Tuesday, December 02, 2008

Police Must Not Whitewash Greengate

Shamed government supporters are hoping the police's own investigation into the Met's handling of Greengate will put a lid on the heavy-handed outrage, as the embattled Force makes a desperate attempt to wriggle out of its share of the blame. 

A police investigation is welcome as long it is quick and to the point but here the police are investigating themselves when at the centre are issues of public interest, the sanctity of parliament and the role of the police as agents of the state. 

Those are political not police matters. Opposition parties have united in outrage and condemnation. The whole affair requires a high-level independent inquiry.  

British Transport Police chief constable, Ian Johnston, a former police chief at the Met and top officer at ACPO, will report back to the Met within two weeks. Only a referral to the PCA would remove any hint of a whitewash. 

But the police conduct in this disturbing affair was only one part of the picture. The anti-terrorism squad arrested the senior opposition MP Damian Green over home office leaks and held him for nine hours searching his home and office in the House of Commons.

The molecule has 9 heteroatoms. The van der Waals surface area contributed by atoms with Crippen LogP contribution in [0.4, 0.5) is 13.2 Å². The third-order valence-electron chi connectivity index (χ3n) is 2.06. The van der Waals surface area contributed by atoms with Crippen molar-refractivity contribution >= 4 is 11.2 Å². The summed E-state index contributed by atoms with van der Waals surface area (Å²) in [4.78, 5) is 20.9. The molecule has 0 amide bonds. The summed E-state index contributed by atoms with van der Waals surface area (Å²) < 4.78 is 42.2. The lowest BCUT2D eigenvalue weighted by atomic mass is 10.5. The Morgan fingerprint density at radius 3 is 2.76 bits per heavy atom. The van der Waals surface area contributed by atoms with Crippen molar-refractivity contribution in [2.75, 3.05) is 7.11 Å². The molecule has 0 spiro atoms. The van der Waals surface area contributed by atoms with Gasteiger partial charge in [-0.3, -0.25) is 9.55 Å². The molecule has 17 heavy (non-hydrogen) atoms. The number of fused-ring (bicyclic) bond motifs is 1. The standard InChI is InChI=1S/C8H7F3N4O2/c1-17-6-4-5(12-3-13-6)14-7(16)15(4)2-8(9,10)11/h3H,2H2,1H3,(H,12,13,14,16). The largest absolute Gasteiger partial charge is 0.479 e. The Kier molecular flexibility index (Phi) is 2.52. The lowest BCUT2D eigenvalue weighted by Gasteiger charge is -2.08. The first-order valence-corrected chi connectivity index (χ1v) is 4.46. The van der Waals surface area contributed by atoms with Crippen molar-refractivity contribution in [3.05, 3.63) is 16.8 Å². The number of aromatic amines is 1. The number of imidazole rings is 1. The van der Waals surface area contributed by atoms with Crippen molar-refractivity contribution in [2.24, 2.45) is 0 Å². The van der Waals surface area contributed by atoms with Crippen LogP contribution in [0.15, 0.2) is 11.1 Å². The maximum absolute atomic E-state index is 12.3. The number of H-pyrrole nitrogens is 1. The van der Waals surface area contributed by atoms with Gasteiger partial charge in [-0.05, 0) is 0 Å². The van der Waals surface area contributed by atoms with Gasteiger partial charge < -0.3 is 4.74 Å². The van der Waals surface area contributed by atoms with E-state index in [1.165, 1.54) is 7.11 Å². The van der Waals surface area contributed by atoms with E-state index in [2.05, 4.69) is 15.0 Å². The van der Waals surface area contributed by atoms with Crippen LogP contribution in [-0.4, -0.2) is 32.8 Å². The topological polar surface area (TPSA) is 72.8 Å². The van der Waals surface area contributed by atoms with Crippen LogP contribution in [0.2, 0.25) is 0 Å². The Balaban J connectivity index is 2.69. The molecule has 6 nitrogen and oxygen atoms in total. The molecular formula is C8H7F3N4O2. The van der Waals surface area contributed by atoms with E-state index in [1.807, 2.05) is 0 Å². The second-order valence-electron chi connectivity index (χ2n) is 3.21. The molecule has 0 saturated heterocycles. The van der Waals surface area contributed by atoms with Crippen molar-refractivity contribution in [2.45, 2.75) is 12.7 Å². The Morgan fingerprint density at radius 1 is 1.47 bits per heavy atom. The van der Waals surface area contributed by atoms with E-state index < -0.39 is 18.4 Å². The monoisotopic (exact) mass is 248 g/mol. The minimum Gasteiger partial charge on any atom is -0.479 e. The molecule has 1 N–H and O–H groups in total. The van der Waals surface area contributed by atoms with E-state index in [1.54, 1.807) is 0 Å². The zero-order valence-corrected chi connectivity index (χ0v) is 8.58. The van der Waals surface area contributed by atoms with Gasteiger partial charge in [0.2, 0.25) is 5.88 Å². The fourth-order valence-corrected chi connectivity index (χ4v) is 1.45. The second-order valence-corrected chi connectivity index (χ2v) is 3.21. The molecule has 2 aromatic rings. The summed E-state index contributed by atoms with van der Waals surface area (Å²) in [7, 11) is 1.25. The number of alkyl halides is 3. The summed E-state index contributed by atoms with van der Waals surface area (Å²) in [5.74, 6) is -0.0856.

Any police inquiry cannot answer fundamental issues at the heart of this scandal. Why were the heavy mob used for the arrest when clearly this did not involve any state secrets? Who authorised the police search in the sacrosanct precincts of the Place of Westminster? And, as the Orange Party asked earlier, what did ministers know and when did they know? 

Former shadow home office spokesman David Davis has, however, made a valid point over the police inquiry: "He can look at how disproportionate this was, how heavy handed it was. He can certainly look very hard at how the protection of parliament was trampled over in this investigation."

Only the leader of the House, Harriet Harman, has come close to expressing any sense of 'concern' as she tries to dig the government out of its hole. 

But then she has the experience of sitting on the other side of the fence.  As legal officer for the National Council for Civil Liberties (now Liberty), she was found in contempt of court in the landmark House of Lords civil liberties case Home Office v. Harman 1983 A.C. 280, 308, still cited as an important legal precedent to this day.

With both the prime minister and his hapless home secretary still in denial, a police investigation by police into the police must not now allow government ministers to once again hide behind a police inquiry and make little or no comment while that inquiry is taking place.

No comments: